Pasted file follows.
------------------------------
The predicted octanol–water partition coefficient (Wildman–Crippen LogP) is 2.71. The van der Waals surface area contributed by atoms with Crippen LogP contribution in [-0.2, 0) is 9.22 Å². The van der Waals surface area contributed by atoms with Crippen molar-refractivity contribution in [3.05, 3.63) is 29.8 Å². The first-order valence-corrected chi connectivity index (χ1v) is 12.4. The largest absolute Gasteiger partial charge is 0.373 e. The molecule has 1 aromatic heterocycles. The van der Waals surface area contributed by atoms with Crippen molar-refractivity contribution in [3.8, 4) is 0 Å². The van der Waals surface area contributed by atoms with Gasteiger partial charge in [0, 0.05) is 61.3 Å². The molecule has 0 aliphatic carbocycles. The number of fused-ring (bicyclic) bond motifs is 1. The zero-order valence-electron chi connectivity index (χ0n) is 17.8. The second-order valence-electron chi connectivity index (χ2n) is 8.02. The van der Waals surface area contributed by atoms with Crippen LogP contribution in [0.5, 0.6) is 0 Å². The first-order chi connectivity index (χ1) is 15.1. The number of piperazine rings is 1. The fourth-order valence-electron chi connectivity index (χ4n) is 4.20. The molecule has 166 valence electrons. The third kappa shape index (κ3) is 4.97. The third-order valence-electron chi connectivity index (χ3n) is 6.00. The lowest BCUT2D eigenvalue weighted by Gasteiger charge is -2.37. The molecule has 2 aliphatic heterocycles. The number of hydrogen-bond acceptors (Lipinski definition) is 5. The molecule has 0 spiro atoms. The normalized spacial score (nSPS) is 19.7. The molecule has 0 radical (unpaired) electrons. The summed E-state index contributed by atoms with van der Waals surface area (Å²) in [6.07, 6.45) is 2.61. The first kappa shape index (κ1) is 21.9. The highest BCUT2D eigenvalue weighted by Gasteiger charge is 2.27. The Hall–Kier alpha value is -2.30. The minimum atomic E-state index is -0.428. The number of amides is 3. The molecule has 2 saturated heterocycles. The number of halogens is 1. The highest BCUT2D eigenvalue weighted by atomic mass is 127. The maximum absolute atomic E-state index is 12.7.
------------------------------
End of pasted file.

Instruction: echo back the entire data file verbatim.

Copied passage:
The predicted octanol–water partition coefficient (Wildman–Crippen LogP) is 2.71. The van der Waals surface area contributed by atoms with Crippen LogP contribution in [-0.2, 0) is 9.22 Å². The van der Waals surface area contributed by atoms with Crippen molar-refractivity contribution in [3.05, 3.63) is 29.8 Å². The first-order valence-corrected chi connectivity index (χ1v) is 12.4. The largest absolute Gasteiger partial charge is 0.373 e. The molecule has 1 aromatic heterocycles. The van der Waals surface area contributed by atoms with Crippen molar-refractivity contribution in [3.8, 4) is 0 Å². The van der Waals surface area contributed by atoms with Gasteiger partial charge in [0, 0.05) is 61.3 Å². The molecule has 0 aliphatic carbocycles. The number of fused-ring (bicyclic) bond motifs is 1. The zero-order valence-electron chi connectivity index (χ0n) is 17.8. The second-order valence-electron chi connectivity index (χ2n) is 8.02. The van der Waals surface area contributed by atoms with Crippen LogP contribution in [0.5, 0.6) is 0 Å². The first-order chi connectivity index (χ1) is 15.1. The number of piperazine rings is 1. The fourth-order valence-electron chi connectivity index (χ4n) is 4.20. The molecule has 166 valence electrons. The third kappa shape index (κ3) is 4.97. The third-order valence-electron chi connectivity index (χ3n) is 6.00. The lowest BCUT2D eigenvalue weighted by Gasteiger charge is -2.37. The molecule has 2 aliphatic heterocycles. The number of hydrogen-bond acceptors (Lipinski definition) is 5. The molecule has 0 spiro atoms. The normalized spacial score (nSPS) is 19.7. The molecule has 0 radical (unpaired) electrons. The summed E-state index contributed by atoms with van der Waals surface area (Å²) in [6.07, 6.45) is 2.61. The first kappa shape index (κ1) is 21.9. The highest BCUT2D eigenvalue weighted by Gasteiger charge is 2.27. The Hall–Kier alpha value is -2.30. The minimum atomic E-state index is -0.428. The number of amides is 3. The molecule has 2 saturated heterocycles. The number of halogens is 1. The highest BCUT2D eigenvalue weighted by atomic mass is 127. The maximum absolute atomic E-state index is 12.7.